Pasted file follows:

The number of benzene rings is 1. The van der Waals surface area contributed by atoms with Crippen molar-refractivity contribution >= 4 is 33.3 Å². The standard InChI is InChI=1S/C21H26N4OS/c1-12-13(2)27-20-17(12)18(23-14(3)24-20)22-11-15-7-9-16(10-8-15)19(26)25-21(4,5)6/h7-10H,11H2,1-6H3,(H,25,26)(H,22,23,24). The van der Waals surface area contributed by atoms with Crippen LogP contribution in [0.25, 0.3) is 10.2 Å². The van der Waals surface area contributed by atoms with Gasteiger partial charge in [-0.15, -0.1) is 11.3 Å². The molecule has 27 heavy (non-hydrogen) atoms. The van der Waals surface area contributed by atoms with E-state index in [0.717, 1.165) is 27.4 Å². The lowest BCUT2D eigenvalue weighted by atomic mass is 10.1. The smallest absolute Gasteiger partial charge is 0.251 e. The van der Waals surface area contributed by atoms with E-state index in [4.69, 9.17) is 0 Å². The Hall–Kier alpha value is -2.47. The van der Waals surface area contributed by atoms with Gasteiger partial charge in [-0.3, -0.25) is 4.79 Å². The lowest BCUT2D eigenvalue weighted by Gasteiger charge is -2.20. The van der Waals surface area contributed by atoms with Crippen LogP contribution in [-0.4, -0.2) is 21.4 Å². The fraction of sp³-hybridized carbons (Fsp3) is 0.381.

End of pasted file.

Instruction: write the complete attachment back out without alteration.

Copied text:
The number of benzene rings is 1. The van der Waals surface area contributed by atoms with Crippen molar-refractivity contribution >= 4 is 33.3 Å². The standard InChI is InChI=1S/C21H26N4OS/c1-12-13(2)27-20-17(12)18(23-14(3)24-20)22-11-15-7-9-16(10-8-15)19(26)25-21(4,5)6/h7-10H,11H2,1-6H3,(H,25,26)(H,22,23,24). The van der Waals surface area contributed by atoms with Crippen LogP contribution in [0.25, 0.3) is 10.2 Å². The van der Waals surface area contributed by atoms with Gasteiger partial charge in [-0.15, -0.1) is 11.3 Å². The molecule has 27 heavy (non-hydrogen) atoms. The van der Waals surface area contributed by atoms with E-state index in [0.717, 1.165) is 27.4 Å². The lowest BCUT2D eigenvalue weighted by atomic mass is 10.1. The smallest absolute Gasteiger partial charge is 0.251 e. The van der Waals surface area contributed by atoms with E-state index in [4.69, 9.17) is 0 Å². The Hall–Kier alpha value is -2.47. The van der Waals surface area contributed by atoms with Gasteiger partial charge in [-0.3, -0.25) is 4.79 Å². The lowest BCUT2D eigenvalue weighted by Gasteiger charge is -2.20. The van der Waals surface area contributed by atoms with Crippen LogP contribution in [-0.4, -0.2) is 21.4 Å². The fraction of sp³-hybridized carbons (Fsp3) is 0.381.